Process: I drew and designed all the shapes needed for each part working from reference images of the palm house, tree and plants that are in kew garden. After I printed out my templates at the right size to cut from and sent the petal templates to the cutting machine so it could produce the amount I needed. After hand shaping all the petals I started to build each tree and the plant bed. The pal, house itself is made up of glass like a green house so I used the acrylic as the centre and glued the papercuts of the frame to either side.

Most challenging part of the brief: The hardest part was the scale, the palm house is long but not very tall so it ended up being quite a miniature piece to work on which made it fiddly.

Favourite part of the briefI enjoyed making the trees the most, I usually work in 2D so bringing together trees that would stand and be filled with petals like the cherry blossom was time consuming but I loved how they ended up. 

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4. Julianna Szabo’s St Paul’s Cathedral

Julianna chose St Paul’s Cathedral because of all the interesting details she could apply to a 3D paper model.

Tools: X-Acto knife, 10A Swann-Morton blade, self-healing cutting mat, tweezer, UHU glue, PVA glue, pencil.

ProcessI started with a deep research into each building, trying to find detailed photographs from all sides and as many angles as possible. I also looked for plan and elevation drawings that provided me the correct proportions. Then I deconstructed the buildings into blocks which I designed one-by-one on paper. After all the measurements and designs were done I made the building blocks out of the appropriate coloured paper without any decorations, only the basic shapes with the windows/doors cut out. When I reached the point when the building took shape, I started adding the tiny details to complete the blocks. I glued together the whole building only after all the elements were finished.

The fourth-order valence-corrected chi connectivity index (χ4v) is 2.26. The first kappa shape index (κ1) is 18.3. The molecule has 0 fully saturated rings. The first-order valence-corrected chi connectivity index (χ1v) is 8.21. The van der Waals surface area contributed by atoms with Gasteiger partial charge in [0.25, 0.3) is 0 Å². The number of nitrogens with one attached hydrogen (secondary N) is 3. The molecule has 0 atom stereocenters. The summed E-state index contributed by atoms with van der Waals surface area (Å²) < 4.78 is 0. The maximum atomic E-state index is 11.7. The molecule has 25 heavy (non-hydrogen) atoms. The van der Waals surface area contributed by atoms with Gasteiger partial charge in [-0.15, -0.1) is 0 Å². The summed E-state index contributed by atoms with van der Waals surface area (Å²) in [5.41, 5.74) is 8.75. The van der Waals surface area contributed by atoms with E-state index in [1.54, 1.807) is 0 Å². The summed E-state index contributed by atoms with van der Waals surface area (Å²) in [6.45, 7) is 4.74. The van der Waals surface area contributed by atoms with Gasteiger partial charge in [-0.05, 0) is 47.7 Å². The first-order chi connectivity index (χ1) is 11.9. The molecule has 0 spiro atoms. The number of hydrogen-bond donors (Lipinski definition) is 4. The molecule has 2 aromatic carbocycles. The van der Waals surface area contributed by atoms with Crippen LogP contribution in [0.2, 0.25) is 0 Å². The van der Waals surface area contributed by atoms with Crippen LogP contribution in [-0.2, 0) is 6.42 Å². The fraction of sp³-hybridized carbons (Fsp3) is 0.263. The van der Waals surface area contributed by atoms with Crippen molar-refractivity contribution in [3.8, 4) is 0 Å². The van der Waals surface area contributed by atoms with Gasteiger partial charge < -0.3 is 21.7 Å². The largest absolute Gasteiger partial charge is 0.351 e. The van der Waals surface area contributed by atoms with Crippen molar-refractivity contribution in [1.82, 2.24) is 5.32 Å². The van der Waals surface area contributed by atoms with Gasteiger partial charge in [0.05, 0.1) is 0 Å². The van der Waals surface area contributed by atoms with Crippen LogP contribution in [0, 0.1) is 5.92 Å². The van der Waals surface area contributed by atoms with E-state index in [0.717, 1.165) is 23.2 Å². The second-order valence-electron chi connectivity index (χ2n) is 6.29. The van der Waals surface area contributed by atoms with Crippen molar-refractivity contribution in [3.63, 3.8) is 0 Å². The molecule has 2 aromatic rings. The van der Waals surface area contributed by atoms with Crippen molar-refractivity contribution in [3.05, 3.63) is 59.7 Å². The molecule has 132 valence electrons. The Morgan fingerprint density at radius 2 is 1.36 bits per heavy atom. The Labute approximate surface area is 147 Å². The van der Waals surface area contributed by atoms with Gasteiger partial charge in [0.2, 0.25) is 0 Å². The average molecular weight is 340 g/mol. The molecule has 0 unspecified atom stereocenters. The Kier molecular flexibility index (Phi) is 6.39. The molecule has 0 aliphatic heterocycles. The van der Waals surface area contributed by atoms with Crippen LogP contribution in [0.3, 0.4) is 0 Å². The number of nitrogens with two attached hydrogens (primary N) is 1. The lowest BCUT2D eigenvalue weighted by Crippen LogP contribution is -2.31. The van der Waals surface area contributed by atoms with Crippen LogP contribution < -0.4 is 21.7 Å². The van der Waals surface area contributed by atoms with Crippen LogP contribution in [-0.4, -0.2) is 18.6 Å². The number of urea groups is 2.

Most challenging part of the briefI made the design to be able to add as much details in the given size as possible!

Favourite part of the brief: I love making 3D buildings so I enjoyed this project from beginning to end. The most rewarding part is when I can see what I imagined in my head at the beginning, taking shape at the end. 

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5. Julianna Szabo’s Tower of London

Another one with Julianna, you can see just how painstaking the process was in this video on her Instagram, where every brick is stuck on individually.

tower oflondTools: X-Acto knife, 10A Swann-Morton blade, self-healing cutting mat, tweezer, UHU glue, PVA glue, pencil​.

Process: I started with a deep research into each building, trying to find detailed photographs from all sides and as many angles as possible. I also looked for plan and elevation drawings that provided me the correct proportions. Then I deconstructed the buildings into blocks which I designed one-by-one on paper. After all the measurements and designs were done I made the building blocks out of the appropriate coloured paper without any decorations, only the basic shapes with the windows/doors cut out. When I reached the point when the building took shape, I started adding the tiny details to complete the blocks. I glued together the whole building only after all the elements were finished.

Most challenging part of the briefI made the design to be able to add as much details in the given size as possible!

Favourite part of the briefI love making 3D buildings so I enjoyed this project from beginning to end. The most rewarding part is when I can see what I imagined in my head at the beginning, taking shape at the end. 

tower oftower oflondtower